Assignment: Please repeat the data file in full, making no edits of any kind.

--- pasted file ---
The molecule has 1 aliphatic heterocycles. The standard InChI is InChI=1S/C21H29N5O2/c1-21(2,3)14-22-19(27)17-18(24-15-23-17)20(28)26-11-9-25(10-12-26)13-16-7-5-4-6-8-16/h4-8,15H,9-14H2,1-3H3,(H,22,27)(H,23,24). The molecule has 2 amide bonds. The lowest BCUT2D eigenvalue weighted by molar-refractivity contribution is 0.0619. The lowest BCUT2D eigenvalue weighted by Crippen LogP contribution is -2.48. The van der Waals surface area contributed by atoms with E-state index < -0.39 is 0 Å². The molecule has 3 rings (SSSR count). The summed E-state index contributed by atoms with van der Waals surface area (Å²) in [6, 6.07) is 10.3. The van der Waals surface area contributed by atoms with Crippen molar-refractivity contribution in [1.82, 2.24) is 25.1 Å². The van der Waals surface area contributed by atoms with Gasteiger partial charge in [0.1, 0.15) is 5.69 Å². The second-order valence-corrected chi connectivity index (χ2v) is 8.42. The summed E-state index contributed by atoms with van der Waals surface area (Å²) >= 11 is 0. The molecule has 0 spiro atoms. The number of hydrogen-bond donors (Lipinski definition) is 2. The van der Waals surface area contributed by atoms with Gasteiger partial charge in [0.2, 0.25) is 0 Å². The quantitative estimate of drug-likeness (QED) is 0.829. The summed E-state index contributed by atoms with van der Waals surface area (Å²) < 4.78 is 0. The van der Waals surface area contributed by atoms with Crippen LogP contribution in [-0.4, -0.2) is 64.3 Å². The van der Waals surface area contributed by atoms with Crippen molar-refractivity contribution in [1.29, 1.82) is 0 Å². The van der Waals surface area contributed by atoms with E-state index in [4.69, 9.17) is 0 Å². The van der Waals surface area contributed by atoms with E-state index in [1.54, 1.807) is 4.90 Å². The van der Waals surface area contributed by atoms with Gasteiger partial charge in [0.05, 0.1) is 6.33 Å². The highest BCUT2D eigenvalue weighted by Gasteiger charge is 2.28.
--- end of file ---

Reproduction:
The molecule has 1 aliphatic heterocycles. The standard InChI is InChI=1S/C21H29N5O2/c1-21(2,3)14-22-19(27)17-18(24-15-23-17)20(28)26-11-9-25(10-12-26)13-16-7-5-4-6-8-16/h4-8,15H,9-14H2,1-3H3,(H,22,27)(H,23,24). The molecule has 2 amide bonds. The lowest BCUT2D eigenvalue weighted by molar-refractivity contribution is 0.0619. The lowest BCUT2D eigenvalue weighted by Crippen LogP contribution is -2.48. The van der Waals surface area contributed by atoms with E-state index < -0.39 is 0 Å². The molecule has 3 rings (SSSR count). The summed E-state index contributed by atoms with van der Waals surface area (Å²) in [6, 6.07) is 10.3. The van der Waals surface area contributed by atoms with Crippen molar-refractivity contribution in [1.82, 2.24) is 25.1 Å². The van der Waals surface area contributed by atoms with Gasteiger partial charge in [0.1, 0.15) is 5.69 Å². The second-order valence-corrected chi connectivity index (χ2v) is 8.42. The summed E-state index contributed by atoms with van der Waals surface area (Å²) >= 11 is 0. The molecule has 0 spiro atoms. The number of hydrogen-bond donors (Lipinski definition) is 2. The van der Waals surface area contributed by atoms with Gasteiger partial charge in [0.2, 0.25) is 0 Å². The quantitative estimate of drug-likeness (QED) is 0.829. The summed E-state index contributed by atoms with van der Waals surface area (Å²) < 4.78 is 0. The van der Waals surface area contributed by atoms with Crippen LogP contribution in [-0.4, -0.2) is 64.3 Å². The van der Waals surface area contributed by atoms with Crippen molar-refractivity contribution in [1.29, 1.82) is 0 Å². The van der Waals surface area contributed by atoms with E-state index in [4.69, 9.17) is 0 Å². The van der Waals surface area contributed by atoms with E-state index in [1.54, 1.807) is 4.90 Å². The van der Waals surface area contributed by atoms with Gasteiger partial charge in [0.05, 0.1) is 6.33 Å². The highest BCUT2D eigenvalue weighted by Gasteiger charge is 2.28.